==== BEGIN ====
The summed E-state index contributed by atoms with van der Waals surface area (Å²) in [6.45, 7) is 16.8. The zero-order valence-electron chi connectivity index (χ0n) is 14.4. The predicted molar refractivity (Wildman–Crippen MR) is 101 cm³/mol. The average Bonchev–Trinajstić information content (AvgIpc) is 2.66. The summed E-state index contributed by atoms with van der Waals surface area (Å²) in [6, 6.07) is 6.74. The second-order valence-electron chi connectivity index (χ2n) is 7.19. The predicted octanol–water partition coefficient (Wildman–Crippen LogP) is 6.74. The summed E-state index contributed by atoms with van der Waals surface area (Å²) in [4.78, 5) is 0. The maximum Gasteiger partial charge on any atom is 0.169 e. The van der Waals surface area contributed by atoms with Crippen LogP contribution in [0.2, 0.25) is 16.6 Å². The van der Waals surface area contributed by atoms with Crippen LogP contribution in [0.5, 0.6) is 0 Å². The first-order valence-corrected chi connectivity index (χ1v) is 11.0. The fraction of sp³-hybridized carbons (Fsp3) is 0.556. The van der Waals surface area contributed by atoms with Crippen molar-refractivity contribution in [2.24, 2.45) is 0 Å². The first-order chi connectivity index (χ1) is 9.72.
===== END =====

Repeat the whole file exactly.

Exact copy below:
The summed E-state index contributed by atoms with van der Waals surface area (Å²) in [6.45, 7) is 16.8. The zero-order valence-electron chi connectivity index (χ0n) is 14.4. The predicted molar refractivity (Wildman–Crippen MR) is 101 cm³/mol. The average Bonchev–Trinajstić information content (AvgIpc) is 2.66. The summed E-state index contributed by atoms with van der Waals surface area (Å²) in [6, 6.07) is 6.74. The second-order valence-electron chi connectivity index (χ2n) is 7.19. The predicted octanol–water partition coefficient (Wildman–Crippen LogP) is 6.74. The summed E-state index contributed by atoms with van der Waals surface area (Å²) in [4.78, 5) is 0. The maximum Gasteiger partial charge on any atom is 0.169 e. The van der Waals surface area contributed by atoms with Crippen LogP contribution in [0.2, 0.25) is 16.6 Å². The van der Waals surface area contributed by atoms with Crippen LogP contribution in [0.5, 0.6) is 0 Å². The first-order valence-corrected chi connectivity index (χ1v) is 11.0. The fraction of sp³-hybridized carbons (Fsp3) is 0.556. The van der Waals surface area contributed by atoms with Crippen molar-refractivity contribution in [2.24, 2.45) is 0 Å². The first-order chi connectivity index (χ1) is 9.72.